What to consider with increased regulation in the Umbrella Sector
- IR35 and Umbrella Companies
- What to consider with increased regulation in the Umbrella Sector
The Government has been engaging in consultations to explore policy options for regulating umbrella companies and addressing non-compliance within this sector. It is possible that they may announce measures during the Autumn budget in November.
This development signifies that HMRC recognises the importance of umbrella companies in the market but is concerned about the unethical practices and tax avoidance schemes that are prevalent amongst some players.
One option HMRC is said to be considering is to encourage the recruitment industry and labour supply chain entities to self-regulate by introducing debt transfer provisions. This would mean that if an umbrella company fails to pay appropriate taxes, the liability can be transferred up the supply chain to the recruitment agency and client. This will increase the risks associated with engaging with workers through the umbrella model. In theory, recruitment agencies and clients can only mitigate their risks and exposure by conducting thorough due diligence on their umbrella partners, which will result in reduced tax avoidance and increased compliance.
The financial exposure to organisations could amount to approximately 46% of their contractor spend.
What steps can end-clients and recruitment businesses take to combat this risk?
Understand your labour supply chain and don't assume that everyone is acting as they should.
Limit the number of umbrella companies you use and establish a Preferred Supplier List ("PSL").
Considerations for your PSL should include:
(i) Retaining the right to audit the umbrella companies and regularly reviewing your PSL.
(ii) Ensuring the umbrella company is a member of industry bodies such as FCSA, Professional Passport or APSCo.
(iii) Checking contracts of employment and contracts for services, ensuring that the umbrella entity and address are consistent on both.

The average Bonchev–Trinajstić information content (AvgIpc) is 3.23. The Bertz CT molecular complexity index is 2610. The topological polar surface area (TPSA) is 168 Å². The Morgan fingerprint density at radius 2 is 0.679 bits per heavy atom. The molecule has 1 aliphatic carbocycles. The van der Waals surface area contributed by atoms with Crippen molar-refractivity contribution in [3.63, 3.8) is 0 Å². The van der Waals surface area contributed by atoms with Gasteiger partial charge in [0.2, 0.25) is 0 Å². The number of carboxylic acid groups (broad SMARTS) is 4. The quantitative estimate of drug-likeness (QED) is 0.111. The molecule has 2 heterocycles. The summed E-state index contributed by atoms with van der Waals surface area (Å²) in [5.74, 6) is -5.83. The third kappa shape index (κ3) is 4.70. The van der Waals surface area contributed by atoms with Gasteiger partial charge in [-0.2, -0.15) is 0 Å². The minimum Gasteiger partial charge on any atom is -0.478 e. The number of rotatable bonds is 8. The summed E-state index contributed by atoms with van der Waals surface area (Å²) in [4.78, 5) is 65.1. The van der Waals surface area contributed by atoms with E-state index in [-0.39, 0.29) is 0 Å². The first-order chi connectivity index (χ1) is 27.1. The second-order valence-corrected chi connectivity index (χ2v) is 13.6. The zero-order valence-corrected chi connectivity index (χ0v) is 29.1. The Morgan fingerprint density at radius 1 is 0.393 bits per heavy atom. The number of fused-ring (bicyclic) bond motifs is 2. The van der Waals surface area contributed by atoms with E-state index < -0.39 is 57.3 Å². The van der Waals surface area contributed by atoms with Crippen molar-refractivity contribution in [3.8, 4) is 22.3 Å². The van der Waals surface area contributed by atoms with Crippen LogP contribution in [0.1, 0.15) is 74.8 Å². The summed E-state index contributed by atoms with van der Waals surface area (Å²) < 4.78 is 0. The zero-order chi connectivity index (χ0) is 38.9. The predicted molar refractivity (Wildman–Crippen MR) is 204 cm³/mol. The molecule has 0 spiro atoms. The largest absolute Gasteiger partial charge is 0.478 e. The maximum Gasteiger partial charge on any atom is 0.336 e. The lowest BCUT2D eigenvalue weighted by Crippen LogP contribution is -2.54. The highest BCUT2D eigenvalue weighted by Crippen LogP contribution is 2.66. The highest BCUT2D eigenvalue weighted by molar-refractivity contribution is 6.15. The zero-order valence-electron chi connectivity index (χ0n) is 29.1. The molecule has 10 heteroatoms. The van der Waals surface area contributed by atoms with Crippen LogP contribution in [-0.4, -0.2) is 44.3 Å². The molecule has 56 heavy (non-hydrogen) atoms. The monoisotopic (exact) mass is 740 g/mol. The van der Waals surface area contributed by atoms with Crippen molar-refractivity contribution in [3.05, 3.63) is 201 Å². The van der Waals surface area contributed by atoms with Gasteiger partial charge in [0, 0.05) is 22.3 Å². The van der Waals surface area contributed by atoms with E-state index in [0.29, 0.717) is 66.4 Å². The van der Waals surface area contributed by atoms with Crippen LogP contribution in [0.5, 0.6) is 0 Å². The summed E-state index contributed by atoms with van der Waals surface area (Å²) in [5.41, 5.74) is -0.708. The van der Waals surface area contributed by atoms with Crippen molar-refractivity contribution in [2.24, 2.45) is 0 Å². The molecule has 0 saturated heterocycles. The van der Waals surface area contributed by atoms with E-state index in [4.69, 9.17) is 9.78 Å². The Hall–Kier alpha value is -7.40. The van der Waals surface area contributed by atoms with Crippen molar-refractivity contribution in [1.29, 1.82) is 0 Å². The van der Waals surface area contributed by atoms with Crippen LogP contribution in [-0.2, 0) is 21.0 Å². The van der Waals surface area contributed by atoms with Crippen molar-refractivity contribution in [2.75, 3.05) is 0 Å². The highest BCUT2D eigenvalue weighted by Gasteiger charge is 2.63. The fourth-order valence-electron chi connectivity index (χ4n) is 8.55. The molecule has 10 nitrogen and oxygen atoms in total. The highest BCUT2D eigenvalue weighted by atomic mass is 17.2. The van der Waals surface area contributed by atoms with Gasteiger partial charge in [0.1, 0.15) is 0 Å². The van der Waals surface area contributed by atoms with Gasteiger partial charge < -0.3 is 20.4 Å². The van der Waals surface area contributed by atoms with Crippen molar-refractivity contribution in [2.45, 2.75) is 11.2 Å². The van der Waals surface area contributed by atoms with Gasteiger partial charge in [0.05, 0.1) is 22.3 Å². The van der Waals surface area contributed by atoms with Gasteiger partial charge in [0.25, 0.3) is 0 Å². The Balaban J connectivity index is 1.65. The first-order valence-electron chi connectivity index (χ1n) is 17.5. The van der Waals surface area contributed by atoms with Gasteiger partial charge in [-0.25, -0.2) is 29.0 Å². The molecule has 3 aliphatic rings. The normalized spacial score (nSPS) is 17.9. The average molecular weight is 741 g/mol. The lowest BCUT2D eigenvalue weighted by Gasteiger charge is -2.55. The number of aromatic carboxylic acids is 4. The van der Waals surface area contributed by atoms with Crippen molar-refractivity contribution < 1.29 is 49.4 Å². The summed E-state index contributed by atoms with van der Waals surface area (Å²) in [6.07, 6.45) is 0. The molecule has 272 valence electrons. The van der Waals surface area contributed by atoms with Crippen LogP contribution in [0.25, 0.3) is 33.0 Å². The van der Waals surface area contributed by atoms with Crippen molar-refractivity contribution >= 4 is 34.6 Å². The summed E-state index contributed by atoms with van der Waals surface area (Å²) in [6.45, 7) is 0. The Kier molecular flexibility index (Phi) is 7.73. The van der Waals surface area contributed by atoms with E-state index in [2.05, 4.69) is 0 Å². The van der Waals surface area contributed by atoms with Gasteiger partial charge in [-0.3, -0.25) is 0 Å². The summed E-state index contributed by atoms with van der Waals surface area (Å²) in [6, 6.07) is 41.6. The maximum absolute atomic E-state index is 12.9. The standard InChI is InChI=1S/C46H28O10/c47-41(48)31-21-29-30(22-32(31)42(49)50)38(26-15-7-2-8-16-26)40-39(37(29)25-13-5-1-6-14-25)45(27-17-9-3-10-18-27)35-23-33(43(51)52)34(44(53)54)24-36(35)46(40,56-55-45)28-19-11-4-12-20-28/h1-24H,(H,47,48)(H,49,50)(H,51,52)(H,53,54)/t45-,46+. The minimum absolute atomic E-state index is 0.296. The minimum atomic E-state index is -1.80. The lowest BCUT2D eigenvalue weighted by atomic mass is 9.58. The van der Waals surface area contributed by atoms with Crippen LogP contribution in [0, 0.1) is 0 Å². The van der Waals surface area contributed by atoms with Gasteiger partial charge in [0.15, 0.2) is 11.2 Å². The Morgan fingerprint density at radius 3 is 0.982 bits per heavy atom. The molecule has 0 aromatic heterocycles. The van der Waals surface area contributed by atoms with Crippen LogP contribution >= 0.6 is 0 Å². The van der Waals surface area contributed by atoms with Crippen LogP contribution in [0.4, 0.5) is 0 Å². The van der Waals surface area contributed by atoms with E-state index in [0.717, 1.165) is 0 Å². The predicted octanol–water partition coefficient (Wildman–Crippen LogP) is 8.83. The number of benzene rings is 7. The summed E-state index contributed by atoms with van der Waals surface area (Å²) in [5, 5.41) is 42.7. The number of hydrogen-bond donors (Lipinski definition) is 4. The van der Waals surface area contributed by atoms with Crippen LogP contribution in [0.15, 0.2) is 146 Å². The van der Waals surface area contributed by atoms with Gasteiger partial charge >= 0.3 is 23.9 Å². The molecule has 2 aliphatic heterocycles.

(iv) Examining payslips to ensure that take-home pay aligns with your internal calculations after relevant deductions.
Potential 'Red Flags' that should not be overlooked are:
(i) Offshore payments.
(ii) Is the provider is on the HMRC "named and shamed" list (https://www.gov.uk/government/publications/named-tax-avoidance-schemes-promoters-enablers-and-suppliers/current-list-of-named-tax-avoidance-schemes-promoters-enablers-and-suppliers).
(iii) Identifying a lack of transparency in relation to payments and processes.
(iv) Being mindful of overinflated fees and "kickbacks."
IR35 off-set mechanism
In April 2024, in addition to potential compliance measures related to Umbrella Companies, we anticipate that HMRC will introduce the long-awaited IR35 offset mechanism. This mechanism will allow organisations to offset taxes already paid when HMRC determines that a client has incorrectly classified a role as Outside IR35.
This is much welcomed news for the market as it has the potential to reduce the tax risk associated with engaging contractors on an Outside IR35 basis.
With regulations being tightened in both the Contractor and PAYE sectors, there is renewed hope that this will help rebalance the market after many contractors were pushed into umbrella models following the 2017 and 2021 IR35 reforms.
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